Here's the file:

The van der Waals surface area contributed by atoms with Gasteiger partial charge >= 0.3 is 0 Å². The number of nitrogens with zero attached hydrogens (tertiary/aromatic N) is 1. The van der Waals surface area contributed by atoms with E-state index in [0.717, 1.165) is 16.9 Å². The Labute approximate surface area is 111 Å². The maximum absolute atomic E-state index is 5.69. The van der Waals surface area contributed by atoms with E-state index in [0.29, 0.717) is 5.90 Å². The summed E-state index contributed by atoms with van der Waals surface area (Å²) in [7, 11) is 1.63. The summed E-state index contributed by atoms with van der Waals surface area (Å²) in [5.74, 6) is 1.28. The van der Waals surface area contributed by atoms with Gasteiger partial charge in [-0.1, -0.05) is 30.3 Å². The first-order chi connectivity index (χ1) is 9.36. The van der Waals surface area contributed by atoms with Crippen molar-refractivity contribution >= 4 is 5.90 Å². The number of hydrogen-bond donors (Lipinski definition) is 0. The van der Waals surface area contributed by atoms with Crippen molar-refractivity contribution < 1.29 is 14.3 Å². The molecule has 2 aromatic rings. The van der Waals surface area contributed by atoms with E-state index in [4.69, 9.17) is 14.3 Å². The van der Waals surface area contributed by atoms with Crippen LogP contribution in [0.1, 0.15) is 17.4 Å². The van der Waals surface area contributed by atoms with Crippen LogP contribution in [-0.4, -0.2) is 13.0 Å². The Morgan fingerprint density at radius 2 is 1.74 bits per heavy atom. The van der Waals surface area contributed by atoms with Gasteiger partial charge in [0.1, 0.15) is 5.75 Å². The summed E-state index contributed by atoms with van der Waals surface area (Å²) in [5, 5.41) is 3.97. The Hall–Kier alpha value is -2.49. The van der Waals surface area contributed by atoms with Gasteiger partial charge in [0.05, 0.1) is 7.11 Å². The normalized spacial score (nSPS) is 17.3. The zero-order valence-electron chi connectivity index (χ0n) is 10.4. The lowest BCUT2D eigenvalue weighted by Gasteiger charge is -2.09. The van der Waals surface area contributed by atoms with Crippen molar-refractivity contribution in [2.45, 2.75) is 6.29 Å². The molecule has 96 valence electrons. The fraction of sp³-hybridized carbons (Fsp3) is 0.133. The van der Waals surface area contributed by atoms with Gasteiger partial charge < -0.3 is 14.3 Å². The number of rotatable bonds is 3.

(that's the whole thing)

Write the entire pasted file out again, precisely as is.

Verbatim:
The van der Waals surface area contributed by atoms with Gasteiger partial charge >= 0.3 is 0 Å². The number of nitrogens with zero attached hydrogens (tertiary/aromatic N) is 1. The van der Waals surface area contributed by atoms with E-state index in [0.717, 1.165) is 16.9 Å². The Labute approximate surface area is 111 Å². The maximum absolute atomic E-state index is 5.69. The van der Waals surface area contributed by atoms with E-state index in [0.29, 0.717) is 5.90 Å². The summed E-state index contributed by atoms with van der Waals surface area (Å²) in [7, 11) is 1.63. The summed E-state index contributed by atoms with van der Waals surface area (Å²) in [5.74, 6) is 1.28. The van der Waals surface area contributed by atoms with Gasteiger partial charge in [-0.1, -0.05) is 30.3 Å². The first-order chi connectivity index (χ1) is 9.36. The van der Waals surface area contributed by atoms with Crippen molar-refractivity contribution >= 4 is 5.90 Å². The number of hydrogen-bond donors (Lipinski definition) is 0. The van der Waals surface area contributed by atoms with Crippen molar-refractivity contribution < 1.29 is 14.3 Å². The molecule has 2 aromatic rings. The van der Waals surface area contributed by atoms with E-state index in [4.69, 9.17) is 14.3 Å². The van der Waals surface area contributed by atoms with Crippen LogP contribution in [0.1, 0.15) is 17.4 Å². The van der Waals surface area contributed by atoms with Crippen LogP contribution in [-0.4, -0.2) is 13.0 Å². The Morgan fingerprint density at radius 2 is 1.74 bits per heavy atom. The van der Waals surface area contributed by atoms with Gasteiger partial charge in [0.1, 0.15) is 5.75 Å². The summed E-state index contributed by atoms with van der Waals surface area (Å²) in [5, 5.41) is 3.97. The Hall–Kier alpha value is -2.49. The van der Waals surface area contributed by atoms with Gasteiger partial charge in [0.05, 0.1) is 7.11 Å². The normalized spacial score (nSPS) is 17.3. The zero-order valence-electron chi connectivity index (χ0n) is 10.4. The lowest BCUT2D eigenvalue weighted by Gasteiger charge is -2.09. The van der Waals surface area contributed by atoms with Crippen molar-refractivity contribution in [2.45, 2.75) is 6.29 Å². The molecule has 96 valence electrons. The fraction of sp³-hybridized carbons (Fsp3) is 0.133. The van der Waals surface area contributed by atoms with Gasteiger partial charge < -0.3 is 14.3 Å². The number of rotatable bonds is 3.